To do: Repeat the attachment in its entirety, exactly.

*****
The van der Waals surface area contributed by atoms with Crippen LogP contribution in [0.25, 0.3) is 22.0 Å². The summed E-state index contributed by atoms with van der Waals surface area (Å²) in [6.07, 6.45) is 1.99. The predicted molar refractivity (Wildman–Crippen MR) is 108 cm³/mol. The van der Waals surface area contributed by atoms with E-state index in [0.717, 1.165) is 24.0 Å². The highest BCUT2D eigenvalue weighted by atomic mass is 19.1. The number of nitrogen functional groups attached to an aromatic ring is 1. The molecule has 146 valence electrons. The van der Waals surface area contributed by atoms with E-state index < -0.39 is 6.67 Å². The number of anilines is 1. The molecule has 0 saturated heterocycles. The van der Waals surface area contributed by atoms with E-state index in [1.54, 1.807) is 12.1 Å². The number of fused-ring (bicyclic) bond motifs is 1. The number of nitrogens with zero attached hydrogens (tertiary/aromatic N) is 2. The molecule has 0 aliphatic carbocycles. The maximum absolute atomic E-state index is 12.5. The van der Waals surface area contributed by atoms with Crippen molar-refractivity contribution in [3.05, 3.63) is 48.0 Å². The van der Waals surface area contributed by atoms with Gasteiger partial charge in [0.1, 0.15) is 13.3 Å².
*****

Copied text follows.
The van der Waals surface area contributed by atoms with Crippen LogP contribution in [0.25, 0.3) is 22.0 Å². The summed E-state index contributed by atoms with van der Waals surface area (Å²) in [6.07, 6.45) is 1.99. The predicted molar refractivity (Wildman–Crippen MR) is 108 cm³/mol. The van der Waals surface area contributed by atoms with E-state index in [0.717, 1.165) is 24.0 Å². The highest BCUT2D eigenvalue weighted by atomic mass is 19.1. The number of nitrogen functional groups attached to an aromatic ring is 1. The molecule has 146 valence electrons. The van der Waals surface area contributed by atoms with E-state index < -0.39 is 6.67 Å². The number of anilines is 1. The molecule has 0 saturated heterocycles. The van der Waals surface area contributed by atoms with E-state index in [1.54, 1.807) is 12.1 Å². The number of fused-ring (bicyclic) bond motifs is 1. The number of nitrogens with zero attached hydrogens (tertiary/aromatic N) is 2. The molecule has 0 aliphatic carbocycles. The maximum absolute atomic E-state index is 12.5. The van der Waals surface area contributed by atoms with Crippen molar-refractivity contribution in [3.05, 3.63) is 48.0 Å². The van der Waals surface area contributed by atoms with Gasteiger partial charge in [0.1, 0.15) is 13.3 Å².